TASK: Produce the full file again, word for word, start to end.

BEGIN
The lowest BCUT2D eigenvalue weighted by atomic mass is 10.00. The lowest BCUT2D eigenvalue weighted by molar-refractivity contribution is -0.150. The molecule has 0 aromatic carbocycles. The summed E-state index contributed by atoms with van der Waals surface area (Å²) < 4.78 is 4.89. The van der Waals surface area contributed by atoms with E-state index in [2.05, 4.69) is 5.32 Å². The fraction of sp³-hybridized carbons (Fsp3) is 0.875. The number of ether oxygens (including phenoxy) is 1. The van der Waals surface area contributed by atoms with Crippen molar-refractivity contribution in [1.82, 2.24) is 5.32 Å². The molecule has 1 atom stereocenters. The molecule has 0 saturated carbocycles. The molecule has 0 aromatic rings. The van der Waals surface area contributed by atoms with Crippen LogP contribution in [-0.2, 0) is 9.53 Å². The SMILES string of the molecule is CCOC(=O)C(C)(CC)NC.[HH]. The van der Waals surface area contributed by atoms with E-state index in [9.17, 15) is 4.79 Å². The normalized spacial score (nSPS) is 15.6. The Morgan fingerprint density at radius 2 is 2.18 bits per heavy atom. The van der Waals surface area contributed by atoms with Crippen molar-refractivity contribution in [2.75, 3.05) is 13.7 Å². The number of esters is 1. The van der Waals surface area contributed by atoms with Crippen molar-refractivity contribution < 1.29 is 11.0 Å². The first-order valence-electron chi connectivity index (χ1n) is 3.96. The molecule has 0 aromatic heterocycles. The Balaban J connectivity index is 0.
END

The lowest BCUT2D eigenvalue weighted by atomic mass is 10.00. The lowest BCUT2D eigenvalue weighted by molar-refractivity contribution is -0.150. The molecule has 0 aromatic carbocycles. The summed E-state index contributed by atoms with van der Waals surface area (Å²) < 4.78 is 4.89. The van der Waals surface area contributed by atoms with E-state index in [2.05, 4.69) is 5.32 Å². The fraction of sp³-hybridized carbons (Fsp3) is 0.875. The number of ether oxygens (including phenoxy) is 1. The van der Waals surface area contributed by atoms with Crippen molar-refractivity contribution in [1.82, 2.24) is 5.32 Å². The molecule has 1 atom stereocenters. The molecule has 0 saturated carbocycles. The molecule has 0 aromatic rings. The van der Waals surface area contributed by atoms with Crippen LogP contribution in [-0.2, 0) is 9.53 Å². The SMILES string of the molecule is CCOC(=O)C(C)(CC)NC.[HH]. The van der Waals surface area contributed by atoms with E-state index in [9.17, 15) is 4.79 Å². The normalized spacial score (nSPS) is 15.6. The Morgan fingerprint density at radius 2 is 2.18 bits per heavy atom. The van der Waals surface area contributed by atoms with Crippen molar-refractivity contribution in [2.75, 3.05) is 13.7 Å². The number of esters is 1. The van der Waals surface area contributed by atoms with Crippen molar-refractivity contribution < 1.29 is 11.0 Å². The first-order valence-electron chi connectivity index (χ1n) is 3.96. The molecule has 0 aromatic heterocycles. The Balaban J connectivity index is 0.